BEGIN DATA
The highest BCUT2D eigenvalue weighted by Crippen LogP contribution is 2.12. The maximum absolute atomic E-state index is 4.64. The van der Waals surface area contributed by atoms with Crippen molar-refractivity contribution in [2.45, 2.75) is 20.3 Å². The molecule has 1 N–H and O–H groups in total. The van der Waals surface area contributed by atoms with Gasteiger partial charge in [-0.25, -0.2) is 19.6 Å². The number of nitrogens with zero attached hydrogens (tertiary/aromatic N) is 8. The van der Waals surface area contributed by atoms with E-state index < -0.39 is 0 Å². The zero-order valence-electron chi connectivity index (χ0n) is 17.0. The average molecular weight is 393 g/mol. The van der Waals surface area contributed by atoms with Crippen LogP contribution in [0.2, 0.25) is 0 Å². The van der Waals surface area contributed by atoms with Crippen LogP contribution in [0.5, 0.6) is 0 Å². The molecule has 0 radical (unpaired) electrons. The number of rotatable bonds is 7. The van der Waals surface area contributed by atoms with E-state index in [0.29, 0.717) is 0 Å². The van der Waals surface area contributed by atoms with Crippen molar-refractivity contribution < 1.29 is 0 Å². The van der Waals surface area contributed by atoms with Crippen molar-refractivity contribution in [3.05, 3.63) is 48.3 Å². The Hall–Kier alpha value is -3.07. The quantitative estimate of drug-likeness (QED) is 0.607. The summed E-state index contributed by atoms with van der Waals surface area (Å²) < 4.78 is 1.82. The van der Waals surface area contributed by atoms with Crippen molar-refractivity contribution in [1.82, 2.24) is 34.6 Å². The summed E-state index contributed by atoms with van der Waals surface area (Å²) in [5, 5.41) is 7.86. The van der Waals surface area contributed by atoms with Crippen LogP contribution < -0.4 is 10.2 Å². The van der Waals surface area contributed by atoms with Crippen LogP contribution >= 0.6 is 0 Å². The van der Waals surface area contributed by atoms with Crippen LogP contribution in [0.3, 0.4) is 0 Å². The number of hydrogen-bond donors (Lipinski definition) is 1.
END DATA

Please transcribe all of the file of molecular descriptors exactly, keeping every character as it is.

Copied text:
The highest BCUT2D eigenvalue weighted by Crippen LogP contribution is 2.12. The maximum absolute atomic E-state index is 4.64. The van der Waals surface area contributed by atoms with Crippen molar-refractivity contribution in [2.45, 2.75) is 20.3 Å². The molecule has 1 N–H and O–H groups in total. The van der Waals surface area contributed by atoms with Gasteiger partial charge in [-0.25, -0.2) is 19.6 Å². The number of nitrogens with zero attached hydrogens (tertiary/aromatic N) is 8. The van der Waals surface area contributed by atoms with E-state index < -0.39 is 0 Å². The zero-order valence-electron chi connectivity index (χ0n) is 17.0. The average molecular weight is 393 g/mol. The van der Waals surface area contributed by atoms with Crippen LogP contribution in [0.2, 0.25) is 0 Å². The van der Waals surface area contributed by atoms with Crippen LogP contribution in [0.5, 0.6) is 0 Å². The molecule has 0 radical (unpaired) electrons. The number of rotatable bonds is 7. The van der Waals surface area contributed by atoms with E-state index in [0.29, 0.717) is 0 Å². The van der Waals surface area contributed by atoms with Crippen molar-refractivity contribution < 1.29 is 0 Å². The van der Waals surface area contributed by atoms with Crippen molar-refractivity contribution in [3.05, 3.63) is 48.3 Å². The Hall–Kier alpha value is -3.07. The quantitative estimate of drug-likeness (QED) is 0.607. The summed E-state index contributed by atoms with van der Waals surface area (Å²) < 4.78 is 1.82. The van der Waals surface area contributed by atoms with Crippen molar-refractivity contribution in [1.82, 2.24) is 34.6 Å². The summed E-state index contributed by atoms with van der Waals surface area (Å²) in [5, 5.41) is 7.86. The van der Waals surface area contributed by atoms with Crippen LogP contribution < -0.4 is 10.2 Å². The van der Waals surface area contributed by atoms with Crippen LogP contribution >= 0.6 is 0 Å². The van der Waals surface area contributed by atoms with Crippen LogP contribution in [0.3, 0.4) is 0 Å². The number of hydrogen-bond donors (Lipinski definition) is 1.